11 New Drug Discovery Pipeline-indication of the company’s potential for profit. Usual period for putting drugs on the market is 14 years. The development of drugs starts with identifying the illness the company wants to invest in-usually chronic. Phase I – tox studies. Phase II – clinical trials on small population of patients. Phase III - clinical trials on large population of patients. Phase IV – voluntarily, continuing study on the drug to see what other effects it might have.

12 Dosage Forms Tablets/Capsules Injectables Inhalants
Transdermal products and implants Drug Skin Different dosage forms – most desirable is pills and least desirable is injections. When it come to tablets one dose per day is preferable.

13 Types of Tablets (>80% of Total Products)
• Compressed tablets – Multiple compressed tablets • Sugar - Coated tablets • Film - Coated tablets – Enteric coated tablets • Buccal or sublingual tablets • Chewable tablets • Effervescent tablets • Hypodermic tablets Advantages • convenience of consumptiom • shelf-life (stability) • economics of manufacturing • patient acceptance Advantage of tablets. Important characteristics of the tablets are their high shelf life and stability.

14 Product/Process Development Paradigm
Adjusted particle properties Preliminary process (unknown manufacturability) Drug is converted into Particles (sub-optimal delivery properties) Drug Synthesis Raw Chemicals Formulation Process Development & Scale up Adjusted process (unknown scalability ) Manufacturing Production of successful drug product involves discovering the right API and developing an adequate delivery unit. Process control plays an important role along the way. Product

15 Pharmaceutical Engineering
Around 15 years to bring a new drug to market Blockbuster drug - $1B annual sales Product development and scale-up Hiring of chemical engineers Big potential for engineers in the pharmaceutical industry. Where they can best fit – product development and scale-up. Muzzio, Shinbrot, & Glasser, “Powder Technology in the Pharmaceutical Industry: The Need to Catch Up Fast”, Powder Tech., 124,1-7, (2002). Glasser, Cole & Muzzio, “Pharmaceutical Engineering Training”, Pharmaceutical Technology, 25:12, 34-36, (2001).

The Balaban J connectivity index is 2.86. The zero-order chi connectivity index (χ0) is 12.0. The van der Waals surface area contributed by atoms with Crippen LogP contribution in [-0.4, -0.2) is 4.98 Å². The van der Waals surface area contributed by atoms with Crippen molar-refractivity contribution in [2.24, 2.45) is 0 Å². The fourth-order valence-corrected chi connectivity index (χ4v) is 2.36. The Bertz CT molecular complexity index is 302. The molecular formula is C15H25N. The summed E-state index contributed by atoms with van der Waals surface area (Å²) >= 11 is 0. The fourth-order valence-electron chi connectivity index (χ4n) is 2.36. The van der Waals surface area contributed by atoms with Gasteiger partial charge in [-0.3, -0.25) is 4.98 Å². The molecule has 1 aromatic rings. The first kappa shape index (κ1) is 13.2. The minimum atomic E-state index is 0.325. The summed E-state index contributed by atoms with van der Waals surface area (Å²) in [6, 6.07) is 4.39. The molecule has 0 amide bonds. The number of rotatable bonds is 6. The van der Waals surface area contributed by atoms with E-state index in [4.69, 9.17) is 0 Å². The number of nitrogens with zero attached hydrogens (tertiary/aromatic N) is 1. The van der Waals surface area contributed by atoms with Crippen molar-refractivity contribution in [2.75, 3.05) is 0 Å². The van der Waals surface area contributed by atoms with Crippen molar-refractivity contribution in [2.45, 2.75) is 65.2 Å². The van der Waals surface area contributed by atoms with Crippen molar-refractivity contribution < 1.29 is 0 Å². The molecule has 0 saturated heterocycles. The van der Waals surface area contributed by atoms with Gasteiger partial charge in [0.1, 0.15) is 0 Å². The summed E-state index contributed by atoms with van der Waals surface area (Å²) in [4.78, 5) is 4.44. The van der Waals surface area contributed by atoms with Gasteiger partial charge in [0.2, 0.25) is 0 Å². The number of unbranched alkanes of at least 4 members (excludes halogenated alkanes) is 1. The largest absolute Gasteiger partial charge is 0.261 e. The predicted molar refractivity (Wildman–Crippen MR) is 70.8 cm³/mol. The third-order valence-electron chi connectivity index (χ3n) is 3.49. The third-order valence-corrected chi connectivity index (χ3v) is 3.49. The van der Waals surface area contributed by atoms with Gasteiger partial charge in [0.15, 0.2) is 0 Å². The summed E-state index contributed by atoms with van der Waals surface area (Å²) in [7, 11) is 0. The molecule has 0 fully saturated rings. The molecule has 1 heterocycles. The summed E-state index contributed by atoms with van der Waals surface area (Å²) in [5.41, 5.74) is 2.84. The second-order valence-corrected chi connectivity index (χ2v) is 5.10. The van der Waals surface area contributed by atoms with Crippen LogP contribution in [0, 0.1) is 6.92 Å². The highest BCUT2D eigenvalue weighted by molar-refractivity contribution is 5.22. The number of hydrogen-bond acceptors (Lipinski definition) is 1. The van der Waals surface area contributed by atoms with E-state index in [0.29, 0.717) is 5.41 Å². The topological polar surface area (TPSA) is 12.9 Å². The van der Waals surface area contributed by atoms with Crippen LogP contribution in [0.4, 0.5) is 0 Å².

16 Flow Sheet for Tablet Manufacture
Typical scheme for making drugs – tablets are delivery units only for chemical API. When we can not make chemical API then we make biological API. Usually very large molecules are made using biological routs. Amorphous APIs have high solubility. Source: F. Muzzio

17 Synthesis Trends in today's pharmaceutical industry are towards producing bigger and bigger molecules. Today larger molecules are discovered at an increasing rate due to the development of combinatorial chemistry, and organic synthesis is getting better. Nevertheless, large molecules have less solubility. Improvement in organic synthesis allow us to make larger and larger molecules.

18 Crystallization Spheres Needles Cubes
Crystallization is better understood operation. The morphology of the crystals can be controlled. Spheres and cubes are preferred over needles due to the difficulty in filtration and friability of the particles.

19 Agitated Drying of Crystals
Drying Parameters: Drying Temperature Agitation Speed Drying time Vacuum Less studied unit operation than crystallization. Still many opportunities for chemical engineers. Common practice to avoid agglomeration is to use antisolvent during the washing step. Crystal Size Distribution: Attrition decreases the size. Agglomeration increases the size. Lekhal et al. Powder Technology (2003)

20 Drying • Freeze Drying • Spray Drying
Spray drying consists of the following unit operations: Pre-concentration of liquid Atomization (creation of droplets) Drying in stream of hot, dry gas (usually air) Separation of powder from moist gas Cooling Packaging of product Freeze drying is used mainly during the production of injectables. solvent evaporation

21 Milling and Granulation